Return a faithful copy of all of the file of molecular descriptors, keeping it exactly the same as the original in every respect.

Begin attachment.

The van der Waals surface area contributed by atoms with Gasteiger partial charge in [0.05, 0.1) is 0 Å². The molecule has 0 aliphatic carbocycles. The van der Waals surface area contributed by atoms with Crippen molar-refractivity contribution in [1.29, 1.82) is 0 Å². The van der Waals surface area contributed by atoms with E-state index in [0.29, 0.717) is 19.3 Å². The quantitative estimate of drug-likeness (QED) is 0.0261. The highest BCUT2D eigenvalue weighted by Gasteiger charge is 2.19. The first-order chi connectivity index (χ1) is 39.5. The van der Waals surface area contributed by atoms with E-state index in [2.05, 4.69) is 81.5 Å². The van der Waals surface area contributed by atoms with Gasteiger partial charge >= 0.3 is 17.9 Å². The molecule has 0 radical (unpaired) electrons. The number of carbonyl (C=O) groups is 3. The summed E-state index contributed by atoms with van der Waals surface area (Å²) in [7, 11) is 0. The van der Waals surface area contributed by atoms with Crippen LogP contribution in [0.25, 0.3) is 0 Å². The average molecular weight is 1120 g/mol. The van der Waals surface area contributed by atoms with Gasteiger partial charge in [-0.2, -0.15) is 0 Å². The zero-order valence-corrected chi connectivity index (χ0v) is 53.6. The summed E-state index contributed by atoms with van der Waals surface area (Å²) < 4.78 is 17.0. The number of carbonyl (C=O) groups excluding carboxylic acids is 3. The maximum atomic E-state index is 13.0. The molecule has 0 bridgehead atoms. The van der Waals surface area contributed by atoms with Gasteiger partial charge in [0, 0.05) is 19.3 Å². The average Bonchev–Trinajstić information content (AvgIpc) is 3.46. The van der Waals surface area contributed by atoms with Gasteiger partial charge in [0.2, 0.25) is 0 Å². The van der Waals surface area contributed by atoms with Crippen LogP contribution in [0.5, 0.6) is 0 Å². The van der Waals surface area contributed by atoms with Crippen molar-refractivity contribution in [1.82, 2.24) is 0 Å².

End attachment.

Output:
The van der Waals surface area contributed by atoms with Gasteiger partial charge in [0.05, 0.1) is 0 Å². The molecule has 0 aliphatic carbocycles. The van der Waals surface area contributed by atoms with Crippen molar-refractivity contribution in [1.29, 1.82) is 0 Å². The van der Waals surface area contributed by atoms with E-state index in [0.29, 0.717) is 19.3 Å². The quantitative estimate of drug-likeness (QED) is 0.0261. The highest BCUT2D eigenvalue weighted by Gasteiger charge is 2.19. The first-order chi connectivity index (χ1) is 39.5. The van der Waals surface area contributed by atoms with E-state index in [2.05, 4.69) is 81.5 Å². The van der Waals surface area contributed by atoms with Gasteiger partial charge >= 0.3 is 17.9 Å². The molecule has 0 radical (unpaired) electrons. The number of carbonyl (C=O) groups is 3. The summed E-state index contributed by atoms with van der Waals surface area (Å²) in [7, 11) is 0. The van der Waals surface area contributed by atoms with Crippen LogP contribution in [0.25, 0.3) is 0 Å². The average molecular weight is 1120 g/mol. The van der Waals surface area contributed by atoms with Gasteiger partial charge in [-0.2, -0.15) is 0 Å². The zero-order valence-corrected chi connectivity index (χ0v) is 53.6. The summed E-state index contributed by atoms with van der Waals surface area (Å²) < 4.78 is 17.0. The number of carbonyl (C=O) groups excluding carboxylic acids is 3. The maximum atomic E-state index is 13.0. The molecule has 0 bridgehead atoms. The van der Waals surface area contributed by atoms with Gasteiger partial charge in [0, 0.05) is 19.3 Å². The average Bonchev–Trinajstić information content (AvgIpc) is 3.46. The van der Waals surface area contributed by atoms with Gasteiger partial charge in [0.2, 0.25) is 0 Å². The van der Waals surface area contributed by atoms with Crippen LogP contribution in [0.5, 0.6) is 0 Å². The van der Waals surface area contributed by atoms with Crippen molar-refractivity contribution in [1.82, 2.24) is 0 Å².